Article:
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Ode To a Chestnut on the Ground

Written by: Pablo Neruda | Biography
 | Quotes (7) |
 From bristly foliage
you fell
complete, polished wood, gleaming mahogany,
as perfect
as a violin newly
born of the treetops,
that falling
offers its sealed-in gifts,
the hidden sweetness
that grew in secret
amid birds and leaves,
a model of form,
kin to wood and flour,
an oval instrument
that holds within it
intact delight, an edible rose.
In the heights you abandoned the sea-urchin burr that parted its spines in the light of the chestnut tree; through that slit you glimpsed the world, birds bursting with syllables, starry dew below, the heads of boys and girls, grasses stirring restlessly, smoke rising, rising.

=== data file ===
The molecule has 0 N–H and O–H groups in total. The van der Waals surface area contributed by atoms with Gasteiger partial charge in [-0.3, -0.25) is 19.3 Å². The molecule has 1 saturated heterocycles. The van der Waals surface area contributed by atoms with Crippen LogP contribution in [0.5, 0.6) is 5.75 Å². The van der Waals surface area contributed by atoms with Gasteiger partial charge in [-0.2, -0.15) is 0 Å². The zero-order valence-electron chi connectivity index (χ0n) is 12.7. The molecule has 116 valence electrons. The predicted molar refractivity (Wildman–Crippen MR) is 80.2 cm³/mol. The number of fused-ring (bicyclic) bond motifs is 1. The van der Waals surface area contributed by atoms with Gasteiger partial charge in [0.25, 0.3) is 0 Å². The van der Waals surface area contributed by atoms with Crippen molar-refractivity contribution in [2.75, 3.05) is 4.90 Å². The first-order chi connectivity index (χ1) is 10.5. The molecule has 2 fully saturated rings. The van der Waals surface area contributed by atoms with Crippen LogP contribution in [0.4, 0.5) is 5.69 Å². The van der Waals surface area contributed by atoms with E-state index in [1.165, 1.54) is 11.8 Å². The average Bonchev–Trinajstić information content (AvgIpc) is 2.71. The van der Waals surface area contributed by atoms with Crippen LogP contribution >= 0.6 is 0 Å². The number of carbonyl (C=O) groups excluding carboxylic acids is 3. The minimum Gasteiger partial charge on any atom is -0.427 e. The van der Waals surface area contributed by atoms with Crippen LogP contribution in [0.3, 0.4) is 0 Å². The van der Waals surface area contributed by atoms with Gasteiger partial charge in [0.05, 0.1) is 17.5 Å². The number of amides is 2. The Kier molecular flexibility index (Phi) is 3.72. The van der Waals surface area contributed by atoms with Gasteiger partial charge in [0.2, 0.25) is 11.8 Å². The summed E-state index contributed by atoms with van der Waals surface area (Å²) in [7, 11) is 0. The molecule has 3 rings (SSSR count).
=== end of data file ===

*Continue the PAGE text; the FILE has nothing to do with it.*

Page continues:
You made your decision, chestnut, and leaped to earth, burnished and ready, firm and smooth as the small breasts of the islands of America.
You fell, you struck the ground, but nothing happened, the grass still stirred, the old chestnut sighed with the mouths of a forest of trees, a red leaf of autumn fell, resolutely, the hours marched on across the earth.
Because you are only a seed, chestnut tree, autumn, earth, water, heights, silence prepared the germ, the floury density, the maternal eyelids that buried will again open toward the heights the simple majesty of foliage, the dark damp plan of new roots, the ancient but new dimensions of another chestnut tree in the earth.



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